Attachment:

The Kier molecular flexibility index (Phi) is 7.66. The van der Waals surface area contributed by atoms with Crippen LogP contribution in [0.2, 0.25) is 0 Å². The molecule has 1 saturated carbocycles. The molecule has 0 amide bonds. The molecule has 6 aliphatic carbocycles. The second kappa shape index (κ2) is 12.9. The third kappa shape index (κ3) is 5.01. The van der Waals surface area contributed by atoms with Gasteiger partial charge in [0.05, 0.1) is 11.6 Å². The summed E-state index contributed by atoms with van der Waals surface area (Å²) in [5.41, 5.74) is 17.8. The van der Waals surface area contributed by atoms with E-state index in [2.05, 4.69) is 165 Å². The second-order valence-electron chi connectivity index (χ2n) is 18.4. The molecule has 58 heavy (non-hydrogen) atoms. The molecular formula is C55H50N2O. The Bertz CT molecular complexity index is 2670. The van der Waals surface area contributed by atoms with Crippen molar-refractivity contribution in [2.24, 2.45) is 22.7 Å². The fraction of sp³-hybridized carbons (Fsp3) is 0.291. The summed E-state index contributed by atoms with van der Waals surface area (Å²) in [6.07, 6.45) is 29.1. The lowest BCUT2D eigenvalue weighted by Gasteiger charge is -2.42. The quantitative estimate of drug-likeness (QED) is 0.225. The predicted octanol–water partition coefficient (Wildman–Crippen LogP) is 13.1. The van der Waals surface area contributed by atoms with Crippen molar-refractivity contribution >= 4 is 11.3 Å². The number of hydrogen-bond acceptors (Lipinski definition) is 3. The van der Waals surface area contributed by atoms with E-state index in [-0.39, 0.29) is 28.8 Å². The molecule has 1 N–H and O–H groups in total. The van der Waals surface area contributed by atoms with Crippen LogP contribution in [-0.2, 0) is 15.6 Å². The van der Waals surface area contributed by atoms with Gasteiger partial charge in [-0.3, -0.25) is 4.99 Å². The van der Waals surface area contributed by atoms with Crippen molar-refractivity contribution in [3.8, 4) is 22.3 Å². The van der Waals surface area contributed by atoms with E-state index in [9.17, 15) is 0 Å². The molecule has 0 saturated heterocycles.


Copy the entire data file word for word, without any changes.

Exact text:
The Kier molecular flexibility index (Phi) is 7.66. The van der Waals surface area contributed by atoms with Crippen LogP contribution in [0.2, 0.25) is 0 Å². The molecule has 1 saturated carbocycles. The molecule has 0 amide bonds. The molecule has 6 aliphatic carbocycles. The second kappa shape index (κ2) is 12.9. The third kappa shape index (κ3) is 5.01. The van der Waals surface area contributed by atoms with Gasteiger partial charge in [0.05, 0.1) is 11.6 Å². The summed E-state index contributed by atoms with van der Waals surface area (Å²) in [5.41, 5.74) is 17.8. The van der Waals surface area contributed by atoms with E-state index in [2.05, 4.69) is 165 Å². The second-order valence-electron chi connectivity index (χ2n) is 18.4. The molecule has 58 heavy (non-hydrogen) atoms. The molecular formula is C55H50N2O. The Bertz CT molecular complexity index is 2670. The van der Waals surface area contributed by atoms with Crippen molar-refractivity contribution in [2.24, 2.45) is 22.7 Å². The fraction of sp³-hybridized carbons (Fsp3) is 0.291. The summed E-state index contributed by atoms with van der Waals surface area (Å²) in [6.07, 6.45) is 29.1. The lowest BCUT2D eigenvalue weighted by Gasteiger charge is -2.42. The quantitative estimate of drug-likeness (QED) is 0.225. The predicted octanol–water partition coefficient (Wildman–Crippen LogP) is 13.1. The van der Waals surface area contributed by atoms with Crippen molar-refractivity contribution >= 4 is 11.3 Å². The number of hydrogen-bond acceptors (Lipinski definition) is 3. The van der Waals surface area contributed by atoms with E-state index in [-0.39, 0.29) is 28.8 Å². The molecule has 1 N–H and O–H groups in total. The van der Waals surface area contributed by atoms with Crippen LogP contribution in [-0.2, 0) is 15.6 Å². The van der Waals surface area contributed by atoms with Gasteiger partial charge in [-0.3, -0.25) is 4.99 Å². The van der Waals surface area contributed by atoms with Crippen molar-refractivity contribution in [3.8, 4) is 22.3 Å². The van der Waals surface area contributed by atoms with E-state index in [9.17, 15) is 0 Å². The molecule has 0 saturated heterocycles.